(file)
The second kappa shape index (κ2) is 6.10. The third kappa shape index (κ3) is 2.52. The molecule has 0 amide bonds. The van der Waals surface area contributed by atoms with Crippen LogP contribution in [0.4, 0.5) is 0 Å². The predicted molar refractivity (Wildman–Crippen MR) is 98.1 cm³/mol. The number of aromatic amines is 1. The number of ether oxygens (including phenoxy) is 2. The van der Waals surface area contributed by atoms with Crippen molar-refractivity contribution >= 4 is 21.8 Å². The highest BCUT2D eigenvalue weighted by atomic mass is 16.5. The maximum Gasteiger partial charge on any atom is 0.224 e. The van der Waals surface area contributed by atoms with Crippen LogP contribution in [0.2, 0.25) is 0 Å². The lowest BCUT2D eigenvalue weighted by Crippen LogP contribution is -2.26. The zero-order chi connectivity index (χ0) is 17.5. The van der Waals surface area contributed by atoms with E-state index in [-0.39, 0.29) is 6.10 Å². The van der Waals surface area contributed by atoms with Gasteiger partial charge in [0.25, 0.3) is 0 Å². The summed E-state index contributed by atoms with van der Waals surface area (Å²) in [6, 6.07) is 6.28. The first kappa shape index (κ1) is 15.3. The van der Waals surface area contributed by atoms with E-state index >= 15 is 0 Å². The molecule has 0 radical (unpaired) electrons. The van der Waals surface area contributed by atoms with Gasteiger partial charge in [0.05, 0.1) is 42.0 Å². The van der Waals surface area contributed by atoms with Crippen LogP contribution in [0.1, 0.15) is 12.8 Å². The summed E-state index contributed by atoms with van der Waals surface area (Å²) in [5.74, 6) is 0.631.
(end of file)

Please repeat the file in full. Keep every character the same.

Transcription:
The second kappa shape index (κ2) is 6.10. The third kappa shape index (κ3) is 2.52. The molecule has 0 amide bonds. The van der Waals surface area contributed by atoms with Crippen LogP contribution in [0.4, 0.5) is 0 Å². The predicted molar refractivity (Wildman–Crippen MR) is 98.1 cm³/mol. The number of aromatic amines is 1. The number of ether oxygens (including phenoxy) is 2. The van der Waals surface area contributed by atoms with Crippen molar-refractivity contribution >= 4 is 21.8 Å². The highest BCUT2D eigenvalue weighted by atomic mass is 16.5. The maximum Gasteiger partial charge on any atom is 0.224 e. The van der Waals surface area contributed by atoms with Crippen LogP contribution in [0.2, 0.25) is 0 Å². The lowest BCUT2D eigenvalue weighted by Crippen LogP contribution is -2.26. The zero-order chi connectivity index (χ0) is 17.5. The van der Waals surface area contributed by atoms with E-state index in [-0.39, 0.29) is 6.10 Å². The van der Waals surface area contributed by atoms with Gasteiger partial charge in [0.25, 0.3) is 0 Å². The summed E-state index contributed by atoms with van der Waals surface area (Å²) in [6, 6.07) is 6.28. The first kappa shape index (κ1) is 15.3. The van der Waals surface area contributed by atoms with E-state index >= 15 is 0 Å². The molecule has 0 radical (unpaired) electrons. The van der Waals surface area contributed by atoms with Gasteiger partial charge in [0.05, 0.1) is 42.0 Å². The van der Waals surface area contributed by atoms with Crippen LogP contribution in [0.1, 0.15) is 12.8 Å². The summed E-state index contributed by atoms with van der Waals surface area (Å²) in [5.74, 6) is 0.631.